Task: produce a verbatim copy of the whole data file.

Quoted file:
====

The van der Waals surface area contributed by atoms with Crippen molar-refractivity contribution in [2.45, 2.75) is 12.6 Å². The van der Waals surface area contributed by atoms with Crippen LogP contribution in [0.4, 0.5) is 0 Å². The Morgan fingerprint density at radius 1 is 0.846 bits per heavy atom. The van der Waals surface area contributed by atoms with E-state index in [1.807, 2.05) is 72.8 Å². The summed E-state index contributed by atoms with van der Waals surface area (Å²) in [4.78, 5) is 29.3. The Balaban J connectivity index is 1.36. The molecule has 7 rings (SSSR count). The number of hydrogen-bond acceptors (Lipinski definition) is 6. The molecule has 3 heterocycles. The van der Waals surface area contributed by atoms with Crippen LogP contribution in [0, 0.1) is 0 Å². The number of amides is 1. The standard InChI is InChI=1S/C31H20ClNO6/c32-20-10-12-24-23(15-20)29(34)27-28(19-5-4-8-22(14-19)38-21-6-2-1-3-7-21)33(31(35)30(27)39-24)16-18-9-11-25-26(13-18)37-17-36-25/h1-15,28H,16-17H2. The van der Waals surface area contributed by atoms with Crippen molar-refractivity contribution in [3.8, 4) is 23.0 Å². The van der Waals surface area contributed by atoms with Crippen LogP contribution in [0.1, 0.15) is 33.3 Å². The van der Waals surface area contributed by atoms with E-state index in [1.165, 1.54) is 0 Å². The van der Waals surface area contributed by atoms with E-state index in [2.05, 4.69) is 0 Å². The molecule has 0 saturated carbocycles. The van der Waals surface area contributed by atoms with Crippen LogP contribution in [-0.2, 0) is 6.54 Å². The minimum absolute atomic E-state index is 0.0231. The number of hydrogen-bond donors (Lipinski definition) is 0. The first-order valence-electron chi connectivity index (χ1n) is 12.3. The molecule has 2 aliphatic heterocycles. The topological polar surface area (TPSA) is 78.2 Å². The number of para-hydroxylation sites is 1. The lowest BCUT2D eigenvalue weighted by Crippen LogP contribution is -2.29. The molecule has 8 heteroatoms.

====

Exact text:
The van der Waals surface area contributed by atoms with Crippen molar-refractivity contribution in [2.45, 2.75) is 12.6 Å². The van der Waals surface area contributed by atoms with Crippen LogP contribution in [0.4, 0.5) is 0 Å². The Morgan fingerprint density at radius 1 is 0.846 bits per heavy atom. The van der Waals surface area contributed by atoms with E-state index in [1.807, 2.05) is 72.8 Å². The summed E-state index contributed by atoms with van der Waals surface area (Å²) in [4.78, 5) is 29.3. The Balaban J connectivity index is 1.36. The molecule has 7 rings (SSSR count). The number of hydrogen-bond acceptors (Lipinski definition) is 6. The molecule has 3 heterocycles. The van der Waals surface area contributed by atoms with Crippen LogP contribution in [0, 0.1) is 0 Å². The number of amides is 1. The standard InChI is InChI=1S/C31H20ClNO6/c32-20-10-12-24-23(15-20)29(34)27-28(19-5-4-8-22(14-19)38-21-6-2-1-3-7-21)33(31(35)30(27)39-24)16-18-9-11-25-26(13-18)37-17-36-25/h1-15,28H,16-17H2. The van der Waals surface area contributed by atoms with Crippen molar-refractivity contribution in [3.8, 4) is 23.0 Å². The van der Waals surface area contributed by atoms with Crippen LogP contribution in [0.1, 0.15) is 33.3 Å². The van der Waals surface area contributed by atoms with E-state index in [1.165, 1.54) is 0 Å². The van der Waals surface area contributed by atoms with E-state index in [2.05, 4.69) is 0 Å². The molecule has 0 saturated carbocycles. The van der Waals surface area contributed by atoms with Crippen LogP contribution in [-0.2, 0) is 6.54 Å². The minimum absolute atomic E-state index is 0.0231. The number of hydrogen-bond donors (Lipinski definition) is 0. The first-order valence-electron chi connectivity index (χ1n) is 12.3. The molecule has 2 aliphatic heterocycles. The topological polar surface area (TPSA) is 78.2 Å². The number of para-hydroxylation sites is 1. The lowest BCUT2D eigenvalue weighted by Crippen LogP contribution is -2.29. The molecule has 8 heteroatoms.